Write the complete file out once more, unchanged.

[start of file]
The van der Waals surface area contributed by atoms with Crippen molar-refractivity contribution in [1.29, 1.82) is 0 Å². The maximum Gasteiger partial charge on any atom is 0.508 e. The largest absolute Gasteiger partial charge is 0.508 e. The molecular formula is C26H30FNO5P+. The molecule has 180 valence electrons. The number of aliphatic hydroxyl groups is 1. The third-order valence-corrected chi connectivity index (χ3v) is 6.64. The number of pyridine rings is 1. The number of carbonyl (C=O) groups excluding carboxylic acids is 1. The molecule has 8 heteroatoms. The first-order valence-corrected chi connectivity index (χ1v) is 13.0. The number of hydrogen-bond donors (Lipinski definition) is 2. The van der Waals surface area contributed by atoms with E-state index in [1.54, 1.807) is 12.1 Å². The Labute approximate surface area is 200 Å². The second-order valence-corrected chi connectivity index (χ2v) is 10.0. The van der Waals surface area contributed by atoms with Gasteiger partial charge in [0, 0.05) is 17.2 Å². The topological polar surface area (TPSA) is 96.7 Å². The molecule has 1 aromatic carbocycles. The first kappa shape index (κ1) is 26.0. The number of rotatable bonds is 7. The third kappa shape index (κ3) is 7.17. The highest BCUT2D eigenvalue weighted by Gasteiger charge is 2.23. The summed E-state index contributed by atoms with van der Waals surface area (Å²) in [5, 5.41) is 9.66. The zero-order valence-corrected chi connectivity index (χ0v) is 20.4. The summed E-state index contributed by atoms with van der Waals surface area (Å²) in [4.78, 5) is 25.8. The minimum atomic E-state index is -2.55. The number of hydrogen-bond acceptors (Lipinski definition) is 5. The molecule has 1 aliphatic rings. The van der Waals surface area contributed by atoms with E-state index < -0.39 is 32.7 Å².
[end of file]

The van der Waals surface area contributed by atoms with Crippen molar-refractivity contribution in [1.29, 1.82) is 0 Å². The maximum Gasteiger partial charge on any atom is 0.508 e. The largest absolute Gasteiger partial charge is 0.508 e. The molecular formula is C26H30FNO5P+. The molecule has 180 valence electrons. The number of aliphatic hydroxyl groups is 1. The third-order valence-corrected chi connectivity index (χ3v) is 6.64. The number of pyridine rings is 1. The number of carbonyl (C=O) groups excluding carboxylic acids is 1. The molecule has 8 heteroatoms. The first-order valence-corrected chi connectivity index (χ1v) is 13.0. The number of hydrogen-bond donors (Lipinski definition) is 2. The van der Waals surface area contributed by atoms with E-state index in [1.54, 1.807) is 12.1 Å². The Labute approximate surface area is 200 Å². The second-order valence-corrected chi connectivity index (χ2v) is 10.0. The van der Waals surface area contributed by atoms with Gasteiger partial charge in [0, 0.05) is 17.2 Å². The topological polar surface area (TPSA) is 96.7 Å². The molecule has 1 aromatic carbocycles. The first kappa shape index (κ1) is 26.0. The number of rotatable bonds is 7. The third kappa shape index (κ3) is 7.17. The highest BCUT2D eigenvalue weighted by Gasteiger charge is 2.23. The summed E-state index contributed by atoms with van der Waals surface area (Å²) in [5, 5.41) is 9.66. The zero-order valence-corrected chi connectivity index (χ0v) is 20.4. The summed E-state index contributed by atoms with van der Waals surface area (Å²) in [4.78, 5) is 25.8. The minimum atomic E-state index is -2.55. The number of hydrogen-bond acceptors (Lipinski definition) is 5. The molecule has 1 aliphatic rings. The van der Waals surface area contributed by atoms with E-state index < -0.39 is 32.7 Å².